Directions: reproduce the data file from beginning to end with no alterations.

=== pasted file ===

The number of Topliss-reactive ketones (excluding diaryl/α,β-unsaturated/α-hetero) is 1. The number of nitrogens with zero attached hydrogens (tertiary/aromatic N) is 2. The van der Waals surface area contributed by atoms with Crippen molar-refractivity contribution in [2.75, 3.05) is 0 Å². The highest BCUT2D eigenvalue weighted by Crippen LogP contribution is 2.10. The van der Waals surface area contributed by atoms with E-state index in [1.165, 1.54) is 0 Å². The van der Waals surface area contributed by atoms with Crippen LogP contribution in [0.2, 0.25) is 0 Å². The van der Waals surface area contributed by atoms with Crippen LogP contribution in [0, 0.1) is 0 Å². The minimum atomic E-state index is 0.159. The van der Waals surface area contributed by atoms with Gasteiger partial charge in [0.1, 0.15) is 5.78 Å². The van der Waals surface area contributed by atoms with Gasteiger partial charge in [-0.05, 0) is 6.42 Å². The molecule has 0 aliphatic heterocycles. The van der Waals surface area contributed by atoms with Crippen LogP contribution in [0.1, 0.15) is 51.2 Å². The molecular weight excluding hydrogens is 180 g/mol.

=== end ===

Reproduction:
The number of Topliss-reactive ketones (excluding diaryl/α,β-unsaturated/α-hetero) is 1. The number of nitrogens with zero attached hydrogens (tertiary/aromatic N) is 2. The van der Waals surface area contributed by atoms with Crippen molar-refractivity contribution in [2.75, 3.05) is 0 Å². The highest BCUT2D eigenvalue weighted by Crippen LogP contribution is 2.10. The van der Waals surface area contributed by atoms with E-state index in [1.165, 1.54) is 0 Å². The van der Waals surface area contributed by atoms with Crippen LogP contribution in [0.2, 0.25) is 0 Å². The van der Waals surface area contributed by atoms with Crippen LogP contribution in [0, 0.1) is 0 Å². The minimum atomic E-state index is 0.159. The van der Waals surface area contributed by atoms with Gasteiger partial charge in [0.1, 0.15) is 5.78 Å². The van der Waals surface area contributed by atoms with Gasteiger partial charge in [-0.05, 0) is 6.42 Å². The molecule has 0 aliphatic heterocycles. The van der Waals surface area contributed by atoms with Crippen LogP contribution in [0.1, 0.15) is 51.2 Å². The molecular weight excluding hydrogens is 180 g/mol.